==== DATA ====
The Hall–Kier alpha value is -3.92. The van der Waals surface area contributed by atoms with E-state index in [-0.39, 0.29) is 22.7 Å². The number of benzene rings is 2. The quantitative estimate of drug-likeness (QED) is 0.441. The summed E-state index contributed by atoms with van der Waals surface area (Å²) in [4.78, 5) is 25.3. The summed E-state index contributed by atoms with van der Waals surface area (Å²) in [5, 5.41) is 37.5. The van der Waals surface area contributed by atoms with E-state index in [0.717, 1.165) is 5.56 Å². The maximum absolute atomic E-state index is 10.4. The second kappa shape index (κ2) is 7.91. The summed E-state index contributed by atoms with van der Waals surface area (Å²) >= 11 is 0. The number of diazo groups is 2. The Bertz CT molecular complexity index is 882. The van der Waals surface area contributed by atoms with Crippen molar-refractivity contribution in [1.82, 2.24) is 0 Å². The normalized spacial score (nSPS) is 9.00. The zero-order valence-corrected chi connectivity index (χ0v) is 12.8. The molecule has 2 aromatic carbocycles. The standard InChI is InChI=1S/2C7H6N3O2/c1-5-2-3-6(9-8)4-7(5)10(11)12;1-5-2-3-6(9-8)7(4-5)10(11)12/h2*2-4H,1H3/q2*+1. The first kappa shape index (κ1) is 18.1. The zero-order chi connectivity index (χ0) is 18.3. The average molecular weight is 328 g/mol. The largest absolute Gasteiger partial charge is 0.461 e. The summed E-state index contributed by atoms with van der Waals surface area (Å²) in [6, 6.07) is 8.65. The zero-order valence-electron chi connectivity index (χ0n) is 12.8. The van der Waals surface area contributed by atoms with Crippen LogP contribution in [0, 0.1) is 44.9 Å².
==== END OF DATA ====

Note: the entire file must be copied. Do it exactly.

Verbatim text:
The Hall–Kier alpha value is -3.92. The van der Waals surface area contributed by atoms with E-state index in [-0.39, 0.29) is 22.7 Å². The number of benzene rings is 2. The quantitative estimate of drug-likeness (QED) is 0.441. The summed E-state index contributed by atoms with van der Waals surface area (Å²) in [4.78, 5) is 25.3. The summed E-state index contributed by atoms with van der Waals surface area (Å²) in [5, 5.41) is 37.5. The van der Waals surface area contributed by atoms with E-state index in [0.717, 1.165) is 5.56 Å². The maximum absolute atomic E-state index is 10.4. The second kappa shape index (κ2) is 7.91. The summed E-state index contributed by atoms with van der Waals surface area (Å²) >= 11 is 0. The number of diazo groups is 2. The Bertz CT molecular complexity index is 882. The van der Waals surface area contributed by atoms with Crippen molar-refractivity contribution in [1.82, 2.24) is 0 Å². The normalized spacial score (nSPS) is 9.00. The zero-order valence-corrected chi connectivity index (χ0v) is 12.8. The molecule has 2 aromatic carbocycles. The standard InChI is InChI=1S/2C7H6N3O2/c1-5-2-3-6(9-8)4-7(5)10(11)12;1-5-2-3-6(9-8)7(4-5)10(11)12/h2*2-4H,1H3/q2*+1. The first kappa shape index (κ1) is 18.1. The zero-order chi connectivity index (χ0) is 18.3. The average molecular weight is 328 g/mol. The largest absolute Gasteiger partial charge is 0.461 e. The summed E-state index contributed by atoms with van der Waals surface area (Å²) in [6, 6.07) is 8.65. The zero-order valence-electron chi connectivity index (χ0n) is 12.8. The van der Waals surface area contributed by atoms with Crippen LogP contribution in [0, 0.1) is 44.9 Å².